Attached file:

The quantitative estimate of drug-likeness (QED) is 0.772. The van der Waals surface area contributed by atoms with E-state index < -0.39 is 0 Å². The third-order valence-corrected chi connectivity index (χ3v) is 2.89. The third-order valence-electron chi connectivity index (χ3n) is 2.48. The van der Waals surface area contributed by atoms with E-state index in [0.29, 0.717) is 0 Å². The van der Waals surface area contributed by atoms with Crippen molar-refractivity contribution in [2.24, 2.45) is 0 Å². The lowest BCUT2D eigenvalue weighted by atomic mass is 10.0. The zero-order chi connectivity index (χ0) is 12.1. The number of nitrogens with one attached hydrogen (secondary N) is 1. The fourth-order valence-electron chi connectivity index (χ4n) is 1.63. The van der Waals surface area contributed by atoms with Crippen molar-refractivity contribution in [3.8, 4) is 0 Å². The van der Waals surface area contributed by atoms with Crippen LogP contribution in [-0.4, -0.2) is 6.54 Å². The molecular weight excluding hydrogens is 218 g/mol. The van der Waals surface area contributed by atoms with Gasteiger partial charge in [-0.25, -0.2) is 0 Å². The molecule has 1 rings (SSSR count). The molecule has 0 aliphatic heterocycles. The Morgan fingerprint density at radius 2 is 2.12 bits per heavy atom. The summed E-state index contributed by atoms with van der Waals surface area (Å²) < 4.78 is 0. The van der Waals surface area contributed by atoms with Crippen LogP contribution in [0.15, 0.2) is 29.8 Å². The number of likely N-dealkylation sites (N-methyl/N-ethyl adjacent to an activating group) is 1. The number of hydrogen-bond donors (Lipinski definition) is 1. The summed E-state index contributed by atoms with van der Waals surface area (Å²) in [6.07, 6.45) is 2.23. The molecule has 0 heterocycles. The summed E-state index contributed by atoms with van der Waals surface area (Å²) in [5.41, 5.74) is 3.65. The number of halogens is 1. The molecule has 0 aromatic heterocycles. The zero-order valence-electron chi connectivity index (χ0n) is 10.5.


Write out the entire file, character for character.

The quantitative estimate of drug-likeness (QED) is 0.772. The van der Waals surface area contributed by atoms with E-state index < -0.39 is 0 Å². The third-order valence-corrected chi connectivity index (χ3v) is 2.89. The third-order valence-electron chi connectivity index (χ3n) is 2.48. The van der Waals surface area contributed by atoms with E-state index in [0.29, 0.717) is 0 Å². The van der Waals surface area contributed by atoms with Crippen molar-refractivity contribution in [2.24, 2.45) is 0 Å². The lowest BCUT2D eigenvalue weighted by atomic mass is 10.0. The zero-order chi connectivity index (χ0) is 12.1. The number of nitrogens with one attached hydrogen (secondary N) is 1. The fourth-order valence-electron chi connectivity index (χ4n) is 1.63. The van der Waals surface area contributed by atoms with Crippen molar-refractivity contribution in [3.8, 4) is 0 Å². The van der Waals surface area contributed by atoms with Crippen LogP contribution in [-0.4, -0.2) is 6.54 Å². The molecular weight excluding hydrogens is 218 g/mol. The van der Waals surface area contributed by atoms with Gasteiger partial charge in [-0.25, -0.2) is 0 Å². The molecule has 1 rings (SSSR count). The molecule has 0 aliphatic heterocycles. The Morgan fingerprint density at radius 2 is 2.12 bits per heavy atom. The summed E-state index contributed by atoms with van der Waals surface area (Å²) < 4.78 is 0. The van der Waals surface area contributed by atoms with Crippen LogP contribution in [0.15, 0.2) is 29.8 Å². The number of likely N-dealkylation sites (N-methyl/N-ethyl adjacent to an activating group) is 1. The number of hydrogen-bond donors (Lipinski definition) is 1. The summed E-state index contributed by atoms with van der Waals surface area (Å²) in [6.07, 6.45) is 2.23. The molecule has 0 heterocycles. The summed E-state index contributed by atoms with van der Waals surface area (Å²) in [5.41, 5.74) is 3.65. The number of halogens is 1. The molecule has 0 aromatic heterocycles. The zero-order valence-electron chi connectivity index (χ0n) is 10.5.